Those who are familiar with Sheryl and her work understand that she firmly believes individuals with disabilities­­—an incredibly diverse group–are too often left out of education, business, civic duty, policy-making, and community life. She has spent much of her career promoting the use of technology to address this critical issue.

As stated in the award nomination, “Dr. Burgstahler lives and breathes the idea that diversity of thought enhances communities and has profound impact on individuals, our region, and the world. She has mobilized countless people to engage technology to provide equal access to individuals with disabilities–on the University of Washington campus, at the state and local level, and on a national and international scale. Her creativity and dedication has brought people together and facilitated unimaginable projects in the field of technology and disability. This work has unlocked the potential of countless “thought leaders” from underrepresented groups that would have otherwise not had a voice at the table – primarily individuals with disabilities, but others that include English-language learners, women, racial/ethnic minorities, first generation college students, persons of low socio-economic status, and individuals that may belong to more than one underrepresented or underserved group. “

Read more about the Diversity in Technology Leadership Award, NAPE’s other awards, and past award winners on the NAPE website.

Congratulations, Sheryl, from DO-IT staff, mentors, project partners, and students! We are very proud of your accomplishments and are honored to work alongside you to tackle some of society’s most challenging issues.

New Partners and Representatives For AccessComputing

Brianna Blaser, AccessComputing Staff
AccessComputing partners in an event

Over the last year, AccessComputing has been happy to invite several new partners to our team:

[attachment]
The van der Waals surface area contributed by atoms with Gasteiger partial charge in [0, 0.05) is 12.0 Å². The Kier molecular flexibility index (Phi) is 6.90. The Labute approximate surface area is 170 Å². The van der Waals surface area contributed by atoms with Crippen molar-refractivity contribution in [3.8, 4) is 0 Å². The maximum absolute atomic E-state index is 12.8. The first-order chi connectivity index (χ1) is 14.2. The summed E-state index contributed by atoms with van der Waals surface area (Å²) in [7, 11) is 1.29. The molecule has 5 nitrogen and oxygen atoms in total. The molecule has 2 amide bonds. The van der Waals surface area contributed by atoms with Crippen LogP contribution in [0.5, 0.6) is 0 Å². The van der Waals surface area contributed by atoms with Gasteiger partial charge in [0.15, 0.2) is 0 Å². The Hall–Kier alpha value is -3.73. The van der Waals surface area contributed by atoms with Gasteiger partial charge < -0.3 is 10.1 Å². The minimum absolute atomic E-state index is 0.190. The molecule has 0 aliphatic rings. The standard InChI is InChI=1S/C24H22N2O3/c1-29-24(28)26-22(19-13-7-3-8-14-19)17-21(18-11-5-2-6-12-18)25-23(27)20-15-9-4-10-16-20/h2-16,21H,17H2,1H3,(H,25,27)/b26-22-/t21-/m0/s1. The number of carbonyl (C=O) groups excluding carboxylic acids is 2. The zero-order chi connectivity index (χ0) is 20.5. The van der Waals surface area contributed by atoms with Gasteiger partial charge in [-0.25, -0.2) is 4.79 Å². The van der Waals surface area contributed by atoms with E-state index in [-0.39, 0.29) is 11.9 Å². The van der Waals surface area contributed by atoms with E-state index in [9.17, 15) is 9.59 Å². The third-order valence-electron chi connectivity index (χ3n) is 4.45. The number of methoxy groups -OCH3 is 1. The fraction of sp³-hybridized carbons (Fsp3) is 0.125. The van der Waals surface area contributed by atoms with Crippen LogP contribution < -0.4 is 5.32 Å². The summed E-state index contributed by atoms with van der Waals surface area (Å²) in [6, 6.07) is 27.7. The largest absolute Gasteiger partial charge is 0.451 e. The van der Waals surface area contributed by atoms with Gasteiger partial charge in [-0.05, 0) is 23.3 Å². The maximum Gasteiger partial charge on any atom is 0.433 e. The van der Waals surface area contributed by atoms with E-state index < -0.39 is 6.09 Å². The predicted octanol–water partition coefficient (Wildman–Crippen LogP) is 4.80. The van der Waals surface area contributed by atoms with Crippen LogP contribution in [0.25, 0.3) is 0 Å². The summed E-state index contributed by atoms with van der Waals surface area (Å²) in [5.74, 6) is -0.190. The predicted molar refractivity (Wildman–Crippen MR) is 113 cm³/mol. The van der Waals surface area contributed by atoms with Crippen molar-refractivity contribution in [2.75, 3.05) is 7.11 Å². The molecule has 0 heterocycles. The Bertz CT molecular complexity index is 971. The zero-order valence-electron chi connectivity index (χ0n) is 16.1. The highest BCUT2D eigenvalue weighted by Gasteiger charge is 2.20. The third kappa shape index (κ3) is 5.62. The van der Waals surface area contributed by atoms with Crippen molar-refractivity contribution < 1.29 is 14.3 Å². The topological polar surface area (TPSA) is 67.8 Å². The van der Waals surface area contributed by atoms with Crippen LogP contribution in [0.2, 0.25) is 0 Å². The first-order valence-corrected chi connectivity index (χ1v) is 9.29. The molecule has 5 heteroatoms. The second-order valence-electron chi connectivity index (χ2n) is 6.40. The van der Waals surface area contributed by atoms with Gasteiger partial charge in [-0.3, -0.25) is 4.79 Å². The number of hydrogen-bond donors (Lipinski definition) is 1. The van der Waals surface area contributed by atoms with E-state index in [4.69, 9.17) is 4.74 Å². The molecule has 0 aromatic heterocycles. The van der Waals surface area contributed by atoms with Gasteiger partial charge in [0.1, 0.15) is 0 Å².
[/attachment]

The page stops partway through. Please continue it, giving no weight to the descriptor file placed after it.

• Colleen Lewis who developed of Colleen is McGregor-Girand Associate Professor of Computer Science at Harvey Mudd College and moves to the University of Illinois Urbana Champaign (UIUC) this fall
  • Ben Wiedermann, Associate Professor of Computer Science at Harvey Mudd College
  • Elaine Shaertl Short, Clare Boothe Luce Assistant Professor, in the Tufts University Department of Computer Science
  • Lawrence Angrave, Teaching Professor of Computer Science at UIUC
  • Emmanuel Schanzer, Co-Director of Bootstrap
  • Cheryl Seals from the Institute for African-American Mentoring in Computing Sciences
  • Cullen White from
  • Jamie Payton from STARS Alliance

We also have new representatives from some of our existing partners:

  • Julian Brinkley, assistant professor of human-centered computing at Clemson University, joins Jim Martin in representing Clemson.
  • Kyle Keane, lecturer in materials science and engineering, joins Rob Miller in representing MIT.

Find our complete list of AccessComputing partners and representatives online.

Two AccessComputing Partners Win Teach Access Faculty Grants

Brianna Blaser, AccessComputing Staff
Teach Access logo

We were excited to see that two partners won Teach Access Curriculum Development Grants this summer: Stacy Branham of UC Irvine and Elaine Short of Tufts University. Teach Access, an organization with members from both academia and industry, works to increase what students learn about accessibility. Their Curriculum Development Grants "are used to develop modules, presentations, exercises or curriculum enhancements or changes that introduce the fundamental concepts and skills of accessible design and development in existing, classroom-based courses."

Congratulations, Stacy and Elaine. To learn more, see 2020-2021 Curriculum Development Awardees Announced.

AccessComputing Spotlight: Lauren Siegel

Lauren Siegel uses a laptop

Lauren Siegel graduated from North Carolina State University last month with bachelor’s degrees in computer science, political science, and economics.

Disability community and accessibility have always been important parts of Lauren’s life and education. As a first-year student, she co-founded an organization focused on running accessible LEGO robotics workshops for kids and teens in her hometown. During her junior year, Lauren attended the AccessComputing OurCS workshop at the University of Washington, where she had the opportunity to learn about accessible virtual reality and meet other Blind and low vision women in computing. Having the opportunity to both learn from other disabled women in computing, and put accessibility knowledge into practice were two major highlights of her college experience that kept her motivated and energized to stay in the computing field.